Family Lauraceae
Plant Type Shrub
Mature Size 6-12 ft. tall
Sun Exposure Full, Partial
Soil Type Moist, Well-drained
Soil pH Neutral to Acidic
Bloom Time Spring
Flower Color Yellow
Hardiness Zones 4-9 (USDA)
​Native Area North America

Spicebush Care

Native to the low woods, stream banks, and wetlands of the eastern United States and Canada, spicebush (Lindera benzoin) is an easy-to-grow shrub in the Lauraceae family. It is adaptable to a wide range of growing conditions. It can be grown in a container, at least started in one, but it is not the ideal growing environment for this shrub since it needs at least 8 to 12 feet of growing space.

Spicebush is dioecious, meaning male and female flowers are on separate plants. Male spicebush grows clusters of yellow-green flowers in the spring. Female spicebush can be easily identified by the bright red berries that adorn the bush in the late summer months. When it's not in bloom, spicebush leaves are deep green during summer and golden-yellow in fall. Both plants are needed for female plants to be pollinated and produce berries.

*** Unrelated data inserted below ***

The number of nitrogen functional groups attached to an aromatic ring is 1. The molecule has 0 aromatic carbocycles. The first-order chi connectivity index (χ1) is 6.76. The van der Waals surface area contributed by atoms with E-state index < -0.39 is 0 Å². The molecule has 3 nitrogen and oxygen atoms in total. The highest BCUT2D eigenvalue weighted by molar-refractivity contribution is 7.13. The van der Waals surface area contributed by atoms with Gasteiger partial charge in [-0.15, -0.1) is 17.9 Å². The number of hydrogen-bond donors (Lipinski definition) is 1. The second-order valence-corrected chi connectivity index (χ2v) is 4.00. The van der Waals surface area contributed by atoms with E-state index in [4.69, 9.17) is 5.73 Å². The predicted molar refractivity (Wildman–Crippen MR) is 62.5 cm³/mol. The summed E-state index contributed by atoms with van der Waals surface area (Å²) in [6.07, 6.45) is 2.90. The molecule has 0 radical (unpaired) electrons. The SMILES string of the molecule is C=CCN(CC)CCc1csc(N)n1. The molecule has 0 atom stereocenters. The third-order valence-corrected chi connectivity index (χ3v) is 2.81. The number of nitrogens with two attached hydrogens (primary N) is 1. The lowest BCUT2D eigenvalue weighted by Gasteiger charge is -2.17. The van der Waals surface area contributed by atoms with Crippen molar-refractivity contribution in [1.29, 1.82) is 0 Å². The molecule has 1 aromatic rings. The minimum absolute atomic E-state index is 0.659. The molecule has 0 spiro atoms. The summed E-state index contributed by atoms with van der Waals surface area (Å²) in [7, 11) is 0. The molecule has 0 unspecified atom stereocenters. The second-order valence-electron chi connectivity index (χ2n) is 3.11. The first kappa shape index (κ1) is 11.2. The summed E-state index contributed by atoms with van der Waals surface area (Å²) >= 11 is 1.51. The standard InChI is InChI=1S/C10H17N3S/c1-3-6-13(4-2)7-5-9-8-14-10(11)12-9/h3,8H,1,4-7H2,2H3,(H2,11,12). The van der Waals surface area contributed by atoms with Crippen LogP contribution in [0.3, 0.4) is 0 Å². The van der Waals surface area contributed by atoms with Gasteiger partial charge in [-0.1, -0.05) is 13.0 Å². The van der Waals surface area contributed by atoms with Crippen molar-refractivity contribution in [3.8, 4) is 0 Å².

Spicebush is a host plant for spicebush swallowtail butterflies whose larvae feed on it. Spicebush swallowtails are not a spicebush pest since this bush is resilient to pests.

Spicebush shrub with yellow and green leaves in wooded area

The Spruce / Evgeniya Vlasova

Spicebush shrub branch with small yellow-green flower clusters closeup

The Spruce / Evgeniya Vlasova

Spicebush shrub branch with light green leaves closeup

The Spruce / Evgeniya Vlasova

Spicebush shrub with green and yellow leaves

The Spruce / Evgeniya Vlasova

Light